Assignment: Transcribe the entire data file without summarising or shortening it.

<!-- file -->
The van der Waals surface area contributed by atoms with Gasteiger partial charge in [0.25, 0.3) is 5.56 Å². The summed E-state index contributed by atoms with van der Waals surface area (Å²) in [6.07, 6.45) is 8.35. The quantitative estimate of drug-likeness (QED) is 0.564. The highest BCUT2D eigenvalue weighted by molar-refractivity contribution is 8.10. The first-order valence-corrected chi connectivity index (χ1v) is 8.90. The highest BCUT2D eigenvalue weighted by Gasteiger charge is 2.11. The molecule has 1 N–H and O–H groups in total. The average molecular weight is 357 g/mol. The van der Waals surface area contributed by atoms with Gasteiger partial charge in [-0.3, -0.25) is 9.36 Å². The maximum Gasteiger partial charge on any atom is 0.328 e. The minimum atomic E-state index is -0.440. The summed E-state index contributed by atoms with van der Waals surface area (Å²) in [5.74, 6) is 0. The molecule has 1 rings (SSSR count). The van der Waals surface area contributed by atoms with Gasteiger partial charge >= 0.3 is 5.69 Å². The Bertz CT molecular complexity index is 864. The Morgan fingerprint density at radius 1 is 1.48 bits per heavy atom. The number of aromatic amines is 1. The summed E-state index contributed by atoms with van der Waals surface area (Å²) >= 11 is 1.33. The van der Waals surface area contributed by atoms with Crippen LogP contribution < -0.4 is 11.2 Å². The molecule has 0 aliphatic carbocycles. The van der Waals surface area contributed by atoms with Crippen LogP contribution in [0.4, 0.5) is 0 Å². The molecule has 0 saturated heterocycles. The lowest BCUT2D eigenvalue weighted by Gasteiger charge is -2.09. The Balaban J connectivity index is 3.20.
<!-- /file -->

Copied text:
The van der Waals surface area contributed by atoms with Gasteiger partial charge in [0.25, 0.3) is 5.56 Å². The summed E-state index contributed by atoms with van der Waals surface area (Å²) in [6.07, 6.45) is 8.35. The quantitative estimate of drug-likeness (QED) is 0.564. The highest BCUT2D eigenvalue weighted by molar-refractivity contribution is 8.10. The first-order valence-corrected chi connectivity index (χ1v) is 8.90. The highest BCUT2D eigenvalue weighted by Gasteiger charge is 2.11. The molecule has 1 N–H and O–H groups in total. The average molecular weight is 357 g/mol. The van der Waals surface area contributed by atoms with Gasteiger partial charge in [-0.3, -0.25) is 9.36 Å². The maximum Gasteiger partial charge on any atom is 0.328 e. The minimum atomic E-state index is -0.440. The summed E-state index contributed by atoms with van der Waals surface area (Å²) in [5.74, 6) is 0. The molecule has 1 rings (SSSR count). The van der Waals surface area contributed by atoms with Gasteiger partial charge >= 0.3 is 5.69 Å². The Bertz CT molecular complexity index is 864. The Morgan fingerprint density at radius 1 is 1.48 bits per heavy atom. The number of aromatic amines is 1. The summed E-state index contributed by atoms with van der Waals surface area (Å²) >= 11 is 1.33. The van der Waals surface area contributed by atoms with Crippen LogP contribution < -0.4 is 11.2 Å². The molecule has 0 aliphatic carbocycles. The van der Waals surface area contributed by atoms with Crippen LogP contribution in [0.4, 0.5) is 0 Å². The molecule has 0 saturated heterocycles. The lowest BCUT2D eigenvalue weighted by Gasteiger charge is -2.09. The Balaban J connectivity index is 3.20.